Lyrical Abstraction

A term I had not heard of until now. There’s a great definition of it on this website: , where it is defined as:

Lyrical Abstraction is a seemingly self-defining term, and yet for generations its origin and meaning have been debated. The American art collector Larry Aldrich used the term in 1969 to define the nature of various works he had recently collected that he felt signaled a return to personal expression and experimentation following Minimalism. But the French art critic Jean José Marchand used a variation of the term… decades earlier, in 1947, to reference an emerging European trend in painting similar to Abstract Expressionism in the US. Both uses of the term referred to art that was characterized by free, emotive, personal compositions unrelated to objective reality.

I know this has a link to my work.

The website says these ideas can be traced back to the artist Wassily Kandinsky. The website states that there was a group of artists, embodied by Kandinsky, that approached abstract painting differently from the Cubists, Futurists etc. Instead of expressing objects in abstract and sometimes symbolic forms, this group used abstraction without knowing what the meaning of it was. This approach was much more free, with no links to ‘the objective world’. This allowed for paintings such as Kandinsky’s that communicated emotion, imagination, passion, and subjectivity. (‘Kandinsky likened his paintings to musical compositions’).

The Lyrical Abstraction of Kandinsky… was not specifically associated with any religion, but there was something overtly spiritual to it. Other artists associated with styles like De Stijl, Art Concrete and Surrealism were making art that was secular and lent itself to objective, academic interpretation. Kandinsky was seeking something that could never be fully defined or explained. He was expressing his personal connection with the mysteries of the universe in an open way. It was like he invented a kind of spiritual Existentialism.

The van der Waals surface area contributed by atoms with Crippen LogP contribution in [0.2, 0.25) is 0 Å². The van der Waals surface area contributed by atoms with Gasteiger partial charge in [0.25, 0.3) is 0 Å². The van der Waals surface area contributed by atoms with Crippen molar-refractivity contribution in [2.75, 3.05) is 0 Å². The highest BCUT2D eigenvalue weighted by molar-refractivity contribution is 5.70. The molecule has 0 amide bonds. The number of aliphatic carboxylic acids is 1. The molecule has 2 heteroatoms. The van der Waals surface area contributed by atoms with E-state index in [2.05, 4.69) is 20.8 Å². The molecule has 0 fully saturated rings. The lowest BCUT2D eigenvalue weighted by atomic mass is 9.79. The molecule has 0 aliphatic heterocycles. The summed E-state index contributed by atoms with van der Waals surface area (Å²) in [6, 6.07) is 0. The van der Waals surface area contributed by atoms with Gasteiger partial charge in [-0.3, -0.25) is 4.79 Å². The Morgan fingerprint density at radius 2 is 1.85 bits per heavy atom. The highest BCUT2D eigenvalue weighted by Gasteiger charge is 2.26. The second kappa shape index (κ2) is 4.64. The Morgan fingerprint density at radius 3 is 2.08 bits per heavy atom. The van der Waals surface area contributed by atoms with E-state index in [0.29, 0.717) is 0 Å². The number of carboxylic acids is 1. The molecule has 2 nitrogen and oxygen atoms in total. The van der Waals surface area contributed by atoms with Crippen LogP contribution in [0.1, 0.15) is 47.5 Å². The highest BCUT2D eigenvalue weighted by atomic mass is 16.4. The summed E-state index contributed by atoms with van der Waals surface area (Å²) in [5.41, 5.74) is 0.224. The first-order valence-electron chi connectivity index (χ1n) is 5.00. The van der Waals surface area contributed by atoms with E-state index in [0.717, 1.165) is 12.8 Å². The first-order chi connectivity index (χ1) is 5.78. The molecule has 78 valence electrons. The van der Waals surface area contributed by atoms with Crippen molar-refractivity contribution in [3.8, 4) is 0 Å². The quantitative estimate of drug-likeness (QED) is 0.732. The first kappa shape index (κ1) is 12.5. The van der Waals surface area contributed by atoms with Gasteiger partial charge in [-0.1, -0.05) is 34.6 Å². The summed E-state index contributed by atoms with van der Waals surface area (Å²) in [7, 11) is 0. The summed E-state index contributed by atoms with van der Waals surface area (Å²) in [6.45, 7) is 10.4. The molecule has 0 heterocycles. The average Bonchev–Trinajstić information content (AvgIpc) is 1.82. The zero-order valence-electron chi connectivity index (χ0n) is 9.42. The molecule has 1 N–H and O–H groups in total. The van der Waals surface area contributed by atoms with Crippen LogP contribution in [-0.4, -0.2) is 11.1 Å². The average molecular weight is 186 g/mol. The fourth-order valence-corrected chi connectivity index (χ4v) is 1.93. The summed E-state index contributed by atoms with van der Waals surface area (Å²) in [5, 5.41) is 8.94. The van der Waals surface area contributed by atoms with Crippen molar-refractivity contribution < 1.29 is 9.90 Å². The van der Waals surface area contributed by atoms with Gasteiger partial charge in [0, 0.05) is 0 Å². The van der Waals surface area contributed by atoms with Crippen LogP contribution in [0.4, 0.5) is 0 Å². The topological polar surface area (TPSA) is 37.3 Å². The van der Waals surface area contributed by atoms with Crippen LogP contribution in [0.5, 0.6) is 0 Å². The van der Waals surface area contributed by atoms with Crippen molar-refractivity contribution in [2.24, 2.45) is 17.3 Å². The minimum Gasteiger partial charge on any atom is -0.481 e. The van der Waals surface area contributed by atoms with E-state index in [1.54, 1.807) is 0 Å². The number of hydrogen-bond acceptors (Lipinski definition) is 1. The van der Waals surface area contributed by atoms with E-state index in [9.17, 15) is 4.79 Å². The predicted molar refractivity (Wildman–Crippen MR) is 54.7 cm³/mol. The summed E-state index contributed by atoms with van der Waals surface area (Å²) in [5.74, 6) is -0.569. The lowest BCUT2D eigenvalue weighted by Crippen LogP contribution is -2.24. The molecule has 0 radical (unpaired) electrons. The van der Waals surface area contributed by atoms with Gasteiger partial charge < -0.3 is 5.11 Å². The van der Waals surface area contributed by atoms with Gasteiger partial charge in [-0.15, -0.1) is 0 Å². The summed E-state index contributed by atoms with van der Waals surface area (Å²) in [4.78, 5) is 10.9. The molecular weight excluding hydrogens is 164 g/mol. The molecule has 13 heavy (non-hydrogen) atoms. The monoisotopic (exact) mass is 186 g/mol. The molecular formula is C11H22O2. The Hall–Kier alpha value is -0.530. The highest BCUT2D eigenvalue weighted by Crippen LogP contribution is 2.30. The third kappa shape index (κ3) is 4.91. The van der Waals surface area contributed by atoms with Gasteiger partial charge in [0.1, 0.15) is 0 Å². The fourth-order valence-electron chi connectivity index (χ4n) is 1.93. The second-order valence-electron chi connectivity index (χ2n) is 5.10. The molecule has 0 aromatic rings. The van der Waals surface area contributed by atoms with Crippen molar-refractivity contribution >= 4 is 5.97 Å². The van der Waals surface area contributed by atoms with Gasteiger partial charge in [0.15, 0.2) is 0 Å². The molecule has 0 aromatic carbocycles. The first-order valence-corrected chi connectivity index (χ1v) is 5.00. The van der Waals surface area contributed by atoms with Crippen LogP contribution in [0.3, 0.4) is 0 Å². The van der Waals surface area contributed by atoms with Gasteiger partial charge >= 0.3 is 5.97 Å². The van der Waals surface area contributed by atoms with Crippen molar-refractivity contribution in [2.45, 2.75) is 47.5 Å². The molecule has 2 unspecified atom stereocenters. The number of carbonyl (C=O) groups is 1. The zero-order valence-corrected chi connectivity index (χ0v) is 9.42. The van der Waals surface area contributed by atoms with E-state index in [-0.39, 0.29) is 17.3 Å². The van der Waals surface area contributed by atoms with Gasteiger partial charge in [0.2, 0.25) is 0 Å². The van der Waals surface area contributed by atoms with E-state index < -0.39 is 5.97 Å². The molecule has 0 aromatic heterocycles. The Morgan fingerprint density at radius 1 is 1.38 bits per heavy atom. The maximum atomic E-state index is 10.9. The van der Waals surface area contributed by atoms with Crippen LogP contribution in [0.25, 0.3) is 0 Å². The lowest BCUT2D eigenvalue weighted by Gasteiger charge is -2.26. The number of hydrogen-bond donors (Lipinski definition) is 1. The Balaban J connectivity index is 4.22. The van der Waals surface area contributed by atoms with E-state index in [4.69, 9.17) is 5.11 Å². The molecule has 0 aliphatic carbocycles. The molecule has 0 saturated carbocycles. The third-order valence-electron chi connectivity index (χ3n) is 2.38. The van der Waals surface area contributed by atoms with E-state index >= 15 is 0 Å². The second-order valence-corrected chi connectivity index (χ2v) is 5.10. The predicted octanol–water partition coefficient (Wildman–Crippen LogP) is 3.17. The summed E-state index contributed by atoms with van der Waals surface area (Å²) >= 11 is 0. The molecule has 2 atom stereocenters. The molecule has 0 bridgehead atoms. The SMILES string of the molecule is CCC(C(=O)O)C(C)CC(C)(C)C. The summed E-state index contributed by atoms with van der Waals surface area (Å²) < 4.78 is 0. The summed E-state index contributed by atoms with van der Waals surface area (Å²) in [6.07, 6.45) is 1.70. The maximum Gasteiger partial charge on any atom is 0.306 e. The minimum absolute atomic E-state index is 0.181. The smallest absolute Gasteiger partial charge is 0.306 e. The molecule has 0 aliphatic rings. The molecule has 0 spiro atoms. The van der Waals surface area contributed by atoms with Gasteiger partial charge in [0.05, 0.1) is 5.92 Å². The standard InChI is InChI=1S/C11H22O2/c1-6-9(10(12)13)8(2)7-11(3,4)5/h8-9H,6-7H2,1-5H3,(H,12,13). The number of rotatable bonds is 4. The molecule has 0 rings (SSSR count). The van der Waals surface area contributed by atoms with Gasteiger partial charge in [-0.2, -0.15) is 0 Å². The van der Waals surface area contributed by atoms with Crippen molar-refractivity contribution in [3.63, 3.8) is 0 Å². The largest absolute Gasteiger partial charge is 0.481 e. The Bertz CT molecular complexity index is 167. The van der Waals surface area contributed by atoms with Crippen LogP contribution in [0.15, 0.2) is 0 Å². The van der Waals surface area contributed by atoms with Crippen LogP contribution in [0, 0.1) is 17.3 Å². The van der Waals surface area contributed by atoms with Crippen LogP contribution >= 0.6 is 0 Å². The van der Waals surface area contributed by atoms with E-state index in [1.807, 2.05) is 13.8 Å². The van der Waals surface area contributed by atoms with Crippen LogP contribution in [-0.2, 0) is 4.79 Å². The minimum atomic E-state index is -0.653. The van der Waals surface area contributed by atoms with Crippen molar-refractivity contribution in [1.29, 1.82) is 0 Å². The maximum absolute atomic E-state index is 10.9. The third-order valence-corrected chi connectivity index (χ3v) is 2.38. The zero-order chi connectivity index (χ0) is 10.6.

Lyrical Abstraction became prominent again after WWII because of the existentialism that rose from the war.

Throughout the 1940s and 50s, a great number of abstract art movements emerged that all in one way or another involved subjective personal expression as the foundation for expressing meaning in art. Abstraction Lyrique, Art Informel, Tachisme, Art Brut, Abstract Expressionism, Color Field art… One of the most influential art critics of this time, Harold Rosenberg, understood this when he wrote, “Today, each artist must undertake to invent himself…The meaning of art in our time flows from this function of self-creation.”

This is so interesting to think about because my work deals with the spirituality, holyness, greatness, atmosphere of the woodland and its ties to interior religious buildings. Then my painting is based on the personal, subjective experience of a location i.e. a modern and post WWII way to think about the world and my place in it.

It’s interesting that I am dealing with spaces and ideas connected to those spaces that are old – they tie to the old medieval model I have been reading about, to pre-WWII ideas of a person’s place in the world. And yet my painting is modern in the sense that is individualistic, subjective, and as I saw at the end of last term, verging on the existential!

Artists listed on website that deal with Lyrical Abstraction:

Early 20th c – first embodyment of the (later coined) term:
Wassily Kandinsky, Alberto Giacometti, Jean Fautrier, Paul Klee and Wols

Decades later:
Georges Mathieu, Jean-Paul Riopelle, Pierre Soulages and Joan Mitchell

Late 1960s and 70s ‘revitalized & expanded the relevance of the position’:
Helen Frankenthaler, Jules Olitski, Mark Rothko and many more

Contemporary artists:
Margaret Neill, Ellen Priest, Gina Werfel, Melissa Meyer.

What holds all of these artists together in a common bond is the fundamental quest of Lyrical Abstraction: to express something personal, subjective and emotive, and to do it in a poetic, abstract way.

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